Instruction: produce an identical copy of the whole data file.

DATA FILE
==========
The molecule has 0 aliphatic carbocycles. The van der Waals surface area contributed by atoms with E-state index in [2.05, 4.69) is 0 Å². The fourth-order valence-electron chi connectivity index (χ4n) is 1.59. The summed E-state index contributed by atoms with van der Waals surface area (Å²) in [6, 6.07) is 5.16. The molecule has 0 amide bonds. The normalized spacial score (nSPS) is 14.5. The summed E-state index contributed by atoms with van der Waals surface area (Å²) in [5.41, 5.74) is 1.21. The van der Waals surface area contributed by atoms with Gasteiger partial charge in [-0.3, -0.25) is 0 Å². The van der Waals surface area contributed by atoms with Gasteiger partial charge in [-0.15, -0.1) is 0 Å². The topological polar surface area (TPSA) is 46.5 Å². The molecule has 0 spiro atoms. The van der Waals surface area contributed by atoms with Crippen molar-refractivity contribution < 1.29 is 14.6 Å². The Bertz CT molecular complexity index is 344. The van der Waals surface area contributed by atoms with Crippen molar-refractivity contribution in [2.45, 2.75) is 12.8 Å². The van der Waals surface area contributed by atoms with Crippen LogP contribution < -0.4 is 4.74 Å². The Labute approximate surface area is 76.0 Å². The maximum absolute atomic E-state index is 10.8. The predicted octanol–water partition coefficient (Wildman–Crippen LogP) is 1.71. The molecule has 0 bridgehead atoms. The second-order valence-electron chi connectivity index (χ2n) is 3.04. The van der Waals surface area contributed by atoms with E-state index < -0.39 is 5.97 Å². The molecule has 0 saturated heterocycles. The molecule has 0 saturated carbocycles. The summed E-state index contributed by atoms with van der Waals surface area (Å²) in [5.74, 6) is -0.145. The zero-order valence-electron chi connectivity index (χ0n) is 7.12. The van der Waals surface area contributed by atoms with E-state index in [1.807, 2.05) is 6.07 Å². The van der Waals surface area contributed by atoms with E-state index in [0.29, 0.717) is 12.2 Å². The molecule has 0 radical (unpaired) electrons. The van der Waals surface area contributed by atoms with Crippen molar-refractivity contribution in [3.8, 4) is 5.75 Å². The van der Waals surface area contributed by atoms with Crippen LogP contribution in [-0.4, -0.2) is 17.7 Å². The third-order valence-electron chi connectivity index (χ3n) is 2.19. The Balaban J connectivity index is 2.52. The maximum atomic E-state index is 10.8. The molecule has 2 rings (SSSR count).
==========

The molecule has 0 aliphatic carbocycles. The van der Waals surface area contributed by atoms with E-state index in [2.05, 4.69) is 0 Å². The fourth-order valence-electron chi connectivity index (χ4n) is 1.59. The summed E-state index contributed by atoms with van der Waals surface area (Å²) in [6, 6.07) is 5.16. The molecule has 0 amide bonds. The normalized spacial score (nSPS) is 14.5. The summed E-state index contributed by atoms with van der Waals surface area (Å²) in [5.41, 5.74) is 1.21. The van der Waals surface area contributed by atoms with Gasteiger partial charge in [-0.3, -0.25) is 0 Å². The van der Waals surface area contributed by atoms with Gasteiger partial charge in [-0.15, -0.1) is 0 Å². The topological polar surface area (TPSA) is 46.5 Å². The molecule has 0 spiro atoms. The van der Waals surface area contributed by atoms with Crippen molar-refractivity contribution < 1.29 is 14.6 Å². The Bertz CT molecular complexity index is 344. The van der Waals surface area contributed by atoms with Crippen molar-refractivity contribution in [2.45, 2.75) is 12.8 Å². The van der Waals surface area contributed by atoms with Crippen LogP contribution < -0.4 is 4.74 Å². The Labute approximate surface area is 76.0 Å². The maximum absolute atomic E-state index is 10.8. The predicted octanol–water partition coefficient (Wildman–Crippen LogP) is 1.71. The molecule has 0 bridgehead atoms. The second-order valence-electron chi connectivity index (χ2n) is 3.04. The van der Waals surface area contributed by atoms with E-state index < -0.39 is 5.97 Å². The molecule has 0 saturated heterocycles. The molecule has 0 saturated carbocycles. The summed E-state index contributed by atoms with van der Waals surface area (Å²) in [5.74, 6) is -0.145. The zero-order valence-electron chi connectivity index (χ0n) is 7.12. The van der Waals surface area contributed by atoms with E-state index in [1.807, 2.05) is 6.07 Å². The van der Waals surface area contributed by atoms with E-state index in [0.29, 0.717) is 12.2 Å². The molecule has 0 radical (unpaired) electrons. The van der Waals surface area contributed by atoms with Crippen molar-refractivity contribution in [3.8, 4) is 5.75 Å². The van der Waals surface area contributed by atoms with Crippen LogP contribution in [-0.4, -0.2) is 17.7 Å². The third-order valence-electron chi connectivity index (χ3n) is 2.19. The Balaban J connectivity index is 2.52. The maximum atomic E-state index is 10.8. The molecule has 2 rings (SSSR count).